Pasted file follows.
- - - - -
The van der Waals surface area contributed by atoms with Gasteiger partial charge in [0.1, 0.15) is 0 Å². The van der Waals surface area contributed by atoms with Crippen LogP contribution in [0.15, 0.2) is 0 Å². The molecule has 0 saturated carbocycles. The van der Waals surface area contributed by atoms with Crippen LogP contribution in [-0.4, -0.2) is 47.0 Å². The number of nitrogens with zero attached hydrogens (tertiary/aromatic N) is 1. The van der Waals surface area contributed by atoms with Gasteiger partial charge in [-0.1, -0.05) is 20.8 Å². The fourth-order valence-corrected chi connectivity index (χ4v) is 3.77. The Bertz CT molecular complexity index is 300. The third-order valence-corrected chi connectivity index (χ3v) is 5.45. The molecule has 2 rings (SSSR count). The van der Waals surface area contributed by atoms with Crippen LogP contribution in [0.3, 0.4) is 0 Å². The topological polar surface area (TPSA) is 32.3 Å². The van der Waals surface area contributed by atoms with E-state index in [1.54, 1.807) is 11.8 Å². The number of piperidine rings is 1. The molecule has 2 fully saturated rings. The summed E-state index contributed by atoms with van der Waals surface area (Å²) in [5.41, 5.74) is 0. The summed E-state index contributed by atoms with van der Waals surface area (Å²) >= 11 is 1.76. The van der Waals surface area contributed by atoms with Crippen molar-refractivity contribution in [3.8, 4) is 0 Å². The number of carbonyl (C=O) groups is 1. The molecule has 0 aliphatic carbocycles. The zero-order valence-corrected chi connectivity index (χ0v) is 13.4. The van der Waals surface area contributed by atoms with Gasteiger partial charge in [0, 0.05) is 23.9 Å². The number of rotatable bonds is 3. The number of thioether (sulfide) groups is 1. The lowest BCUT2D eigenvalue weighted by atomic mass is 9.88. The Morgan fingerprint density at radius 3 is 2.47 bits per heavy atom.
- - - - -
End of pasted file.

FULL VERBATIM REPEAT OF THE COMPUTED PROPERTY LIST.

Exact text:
The van der Waals surface area contributed by atoms with Gasteiger partial charge in [0.1, 0.15) is 0 Å². The van der Waals surface area contributed by atoms with Crippen LogP contribution in [0.15, 0.2) is 0 Å². The molecule has 0 saturated carbocycles. The van der Waals surface area contributed by atoms with Crippen LogP contribution in [-0.4, -0.2) is 47.0 Å². The number of nitrogens with zero attached hydrogens (tertiary/aromatic N) is 1. The van der Waals surface area contributed by atoms with Gasteiger partial charge in [-0.1, -0.05) is 20.8 Å². The fourth-order valence-corrected chi connectivity index (χ4v) is 3.77. The Bertz CT molecular complexity index is 300. The third-order valence-corrected chi connectivity index (χ3v) is 5.45. The molecule has 2 rings (SSSR count). The van der Waals surface area contributed by atoms with Crippen LogP contribution in [0.3, 0.4) is 0 Å². The topological polar surface area (TPSA) is 32.3 Å². The van der Waals surface area contributed by atoms with E-state index in [1.54, 1.807) is 11.8 Å². The number of piperidine rings is 1. The molecule has 2 fully saturated rings. The summed E-state index contributed by atoms with van der Waals surface area (Å²) in [5.41, 5.74) is 0. The summed E-state index contributed by atoms with van der Waals surface area (Å²) >= 11 is 1.76. The van der Waals surface area contributed by atoms with Crippen molar-refractivity contribution in [3.8, 4) is 0 Å². The number of carbonyl (C=O) groups is 1. The molecule has 0 aliphatic carbocycles. The zero-order valence-corrected chi connectivity index (χ0v) is 13.4. The van der Waals surface area contributed by atoms with Gasteiger partial charge in [0, 0.05) is 23.9 Å². The number of rotatable bonds is 3. The number of thioether (sulfide) groups is 1. The lowest BCUT2D eigenvalue weighted by atomic mass is 9.88. The Morgan fingerprint density at radius 3 is 2.47 bits per heavy atom.